Not every team is able to entice players to join their squad in free agency. In the case of the Utah Jazz, very few players have decided to take their talents to "Salt Lake". Trades happen, and the draft is a must, but they are much more important to the Jazz than free agency -- the team couldn't even get players to join them back when John and Karl were on the team. BECAUSE trades and the draft are more important let's take a look at each major piece we have on the team today, and try to see where they are in terms of the potential vs production axis.
First up is Jeremy Evans, a second round pick #55.
I'm going to be real here. Evans is a great guy, and while he has not had a consistent role yet in his four years in the NBA, he has beat the odds with how little he has played. In the last 40 years + this last NBA Draft there have been only 35 total #55 picks (after the draft was reduced to just two rounds there was a gap of 6 years between NBA expansion when they no longer had #55 picks). Of those 35, only 15 have even played a minute of an NBA Game. Here's the player's group as it stands.
|1||1974||Butch Taylor||16||1995||Michael McDonald||31||2010||Jeremy Evans|
|2||1975||Mack Coleman||17||1996||Ronnie Henderson||32||2011||E'Twaun Moore|
|3||1976||Scott Thompson||18||1997||Ben Pepper||33||2012||Darius Johnson-Odom|
|4||1977||Steve Grote||19||1998||Ryan Bowen||34||2013||Joffrey Lauvergne|
|5||1978||Marc Iavaroni||20||1999||Kris Clack||35||2014||Semaj Christon|
|6||1979||Tom Channel||21||2000||Chris Porter|
|7||1980||Wayne Abrams||22||2001||Robertas Javtokas|
|8||1981||Mickey Dillard||23||2002||Luis Scola|
|9||1982||Jerry Eaves||24||2003||Rick Rickert|
|10||1983||Erich Santifer||25||2004||Luis Flores|
|11||1984||Lewis Jackson||26||2005||Lawrence Roberts|
|12||1985||Herb Johnson||27||2006||Ejike Ugboaja|
|13||1986||Kenny Gattison||28||2007||Herbert Hill|
|14||1987||Tommy Amaker||29||2008||Mike Taylor|
|15||1988||Rodney Johns||30||2009||Patrick Mills|
There are some GREAT players here, compared to where they were picked. Kenny Gattison, Luis Scola, and Patty Mills are super valuable rotation guys on playoff teams. Marc Iavaroni as well. Guys like Jerry Eaves and Ryan Bowen had long careers. But more than anything, the #55 pick was just rolling a dice. Now that there is better scouting and a larger talent pool the #55 spot has been much more high yield.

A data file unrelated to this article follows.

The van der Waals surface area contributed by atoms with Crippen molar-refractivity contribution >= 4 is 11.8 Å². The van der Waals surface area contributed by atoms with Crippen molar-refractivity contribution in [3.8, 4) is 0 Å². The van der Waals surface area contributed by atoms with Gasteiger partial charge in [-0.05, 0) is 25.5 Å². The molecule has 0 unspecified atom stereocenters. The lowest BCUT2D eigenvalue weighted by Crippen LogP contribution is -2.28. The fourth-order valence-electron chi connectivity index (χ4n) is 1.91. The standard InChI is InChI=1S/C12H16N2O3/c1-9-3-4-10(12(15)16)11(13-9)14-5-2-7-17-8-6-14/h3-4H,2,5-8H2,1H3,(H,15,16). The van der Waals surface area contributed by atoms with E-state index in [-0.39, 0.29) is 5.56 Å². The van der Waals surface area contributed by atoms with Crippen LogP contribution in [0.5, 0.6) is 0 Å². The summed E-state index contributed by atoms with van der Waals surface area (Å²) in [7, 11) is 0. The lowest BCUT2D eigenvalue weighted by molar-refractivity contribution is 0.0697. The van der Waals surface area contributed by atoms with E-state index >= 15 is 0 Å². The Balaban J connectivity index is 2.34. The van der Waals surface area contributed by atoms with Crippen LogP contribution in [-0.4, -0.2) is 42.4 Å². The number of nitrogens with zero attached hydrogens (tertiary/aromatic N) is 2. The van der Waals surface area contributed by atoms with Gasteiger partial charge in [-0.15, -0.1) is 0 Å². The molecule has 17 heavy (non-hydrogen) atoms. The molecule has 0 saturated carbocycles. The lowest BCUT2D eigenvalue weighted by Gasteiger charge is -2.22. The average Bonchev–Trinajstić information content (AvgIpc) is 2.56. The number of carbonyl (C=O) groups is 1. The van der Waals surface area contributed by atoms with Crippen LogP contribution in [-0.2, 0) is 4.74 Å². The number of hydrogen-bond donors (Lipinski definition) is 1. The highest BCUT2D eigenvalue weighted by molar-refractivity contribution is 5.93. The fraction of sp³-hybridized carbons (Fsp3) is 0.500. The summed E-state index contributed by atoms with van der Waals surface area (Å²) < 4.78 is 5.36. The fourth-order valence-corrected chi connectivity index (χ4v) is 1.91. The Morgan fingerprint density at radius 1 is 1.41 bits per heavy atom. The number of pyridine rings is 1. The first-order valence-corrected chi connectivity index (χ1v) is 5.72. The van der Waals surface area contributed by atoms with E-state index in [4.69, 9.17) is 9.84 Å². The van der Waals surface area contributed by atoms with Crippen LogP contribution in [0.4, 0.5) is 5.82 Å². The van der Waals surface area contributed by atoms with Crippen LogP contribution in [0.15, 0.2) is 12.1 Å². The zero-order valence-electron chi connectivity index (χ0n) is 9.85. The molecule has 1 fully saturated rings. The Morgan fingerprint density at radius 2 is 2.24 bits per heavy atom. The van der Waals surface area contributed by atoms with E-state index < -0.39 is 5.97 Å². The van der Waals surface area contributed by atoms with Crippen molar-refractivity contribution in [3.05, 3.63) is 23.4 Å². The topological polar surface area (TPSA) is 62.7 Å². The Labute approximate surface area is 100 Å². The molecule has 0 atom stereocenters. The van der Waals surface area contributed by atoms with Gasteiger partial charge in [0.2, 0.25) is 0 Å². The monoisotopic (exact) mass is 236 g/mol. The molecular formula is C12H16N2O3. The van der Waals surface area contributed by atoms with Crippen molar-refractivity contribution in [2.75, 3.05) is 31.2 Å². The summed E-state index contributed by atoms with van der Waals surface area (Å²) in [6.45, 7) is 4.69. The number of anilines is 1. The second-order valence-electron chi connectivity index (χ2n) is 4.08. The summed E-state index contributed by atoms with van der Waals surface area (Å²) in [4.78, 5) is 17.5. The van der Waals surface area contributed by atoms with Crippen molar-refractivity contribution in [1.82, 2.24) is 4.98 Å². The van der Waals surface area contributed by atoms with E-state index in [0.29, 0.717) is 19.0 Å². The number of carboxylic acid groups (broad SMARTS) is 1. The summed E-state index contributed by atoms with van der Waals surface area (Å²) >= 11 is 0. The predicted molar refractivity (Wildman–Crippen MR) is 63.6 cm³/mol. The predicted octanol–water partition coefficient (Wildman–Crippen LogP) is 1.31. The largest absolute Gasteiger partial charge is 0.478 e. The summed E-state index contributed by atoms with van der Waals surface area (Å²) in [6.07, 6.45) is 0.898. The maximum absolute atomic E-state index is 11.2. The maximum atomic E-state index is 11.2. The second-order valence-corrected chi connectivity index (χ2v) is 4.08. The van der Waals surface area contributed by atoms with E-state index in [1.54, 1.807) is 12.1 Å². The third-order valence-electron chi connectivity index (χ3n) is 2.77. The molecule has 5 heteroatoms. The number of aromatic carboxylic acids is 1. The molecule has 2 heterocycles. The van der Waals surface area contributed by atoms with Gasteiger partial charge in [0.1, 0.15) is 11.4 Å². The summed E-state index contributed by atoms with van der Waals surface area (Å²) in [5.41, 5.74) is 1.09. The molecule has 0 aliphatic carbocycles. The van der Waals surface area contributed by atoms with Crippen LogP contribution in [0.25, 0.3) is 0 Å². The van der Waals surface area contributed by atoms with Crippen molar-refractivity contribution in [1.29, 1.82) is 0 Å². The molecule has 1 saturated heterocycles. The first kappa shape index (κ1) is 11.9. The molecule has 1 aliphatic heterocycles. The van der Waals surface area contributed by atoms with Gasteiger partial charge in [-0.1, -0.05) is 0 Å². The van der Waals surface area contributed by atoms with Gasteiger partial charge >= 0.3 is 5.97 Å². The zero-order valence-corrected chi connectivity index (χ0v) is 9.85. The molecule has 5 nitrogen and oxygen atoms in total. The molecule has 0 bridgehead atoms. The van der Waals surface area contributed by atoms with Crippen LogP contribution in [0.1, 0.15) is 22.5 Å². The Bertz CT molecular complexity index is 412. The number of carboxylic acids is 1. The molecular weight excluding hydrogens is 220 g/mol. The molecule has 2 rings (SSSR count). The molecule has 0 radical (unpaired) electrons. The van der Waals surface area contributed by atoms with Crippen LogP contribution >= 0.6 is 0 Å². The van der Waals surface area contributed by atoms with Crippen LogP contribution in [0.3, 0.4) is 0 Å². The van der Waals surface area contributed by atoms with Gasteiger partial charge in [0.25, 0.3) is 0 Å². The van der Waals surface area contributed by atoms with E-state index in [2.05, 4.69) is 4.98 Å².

For example, in the last decade there have been 7 guys picked #55 who have played at least one game. That's better than just 15 in 40 years. Way better.
If you add it all up, these guys play about 993.5 mpg per season, but don't have really long careers. In their accumulated 17.6 mpg average, they have been responsible for 6.6 ppg, 3.5 rpg, 1.2 apg (1.1 to 1.0 A:TO), 0.5 spg, and 0.3 bpg. They have not been super efficient as a group, but there are a few standouts. Scola and Gattison are the stand outs, and at this spot -- being a bench power forward seems to be the highest yield position.
If you just look at the last 20 years you get a player who plays just a fraction more on the court, but gets more points and rebounds. This is due to that scouting improvement. Better players are getting drafted. And in the case of the last 10 years for sure, many of these guys are getting playing time in the NBA-DL in addition to playing spot minutes in the NBA.
That is clearly the case for Jeremy Evans who, while sitting on the bench a lot, did play in the Developmental League, and did well enough there to prove he is an NBA talent. Two things do stand out -- Evans is one of the most efficient players on the court when he gets there (only Gattison and Patty Mills are more efficient); but he is below average in actual on court opportunities.
Sadly, I don't see either of those things changing. He's not going to become a bad player, and it's going to be hard to get him the minutes he has 'earned' in a crowded front court. I'm not familiar enough with the rest of these guys to know if they faced the same systematic problems as Jeremy is. He's amazing -- but still has that new car scent. E'Twaun Moore has played in nearly 1,500 minutes than Jeremy, and came into the league a year after him.
I don't think there are any doubts about Evans' production. But it's hard to become a more regular performer if his role continues to be that of 4th or 5th big. He played a lot under Jerry Sloan, but his minutes per season have gone 463, 224, 215, and 1209 last season. That's a huge upswing. I would love to see him continue to get a shot at helping our team win games this upcoming season as well.
Ultimately, though, the #55 is a coin flip. More people don't make it than do. Only five other players in the last forty seasons have been picked at #55 and made it to their 6th NBA season. Jeremy Evans looks to be #6. And the Jazz have a gem in him. He's clearly better than both his draft position and the opportunities he has been given. He was a great pick, is a solid player, and should be a rotation player this year. It's a fun co-incidence that the roster addition of Evans is the one with the greatest return over risk, as Evans is without a doubt, one of the most efficient players in franchise history.
I'd say the sky is the limit for you, but the sky is already below you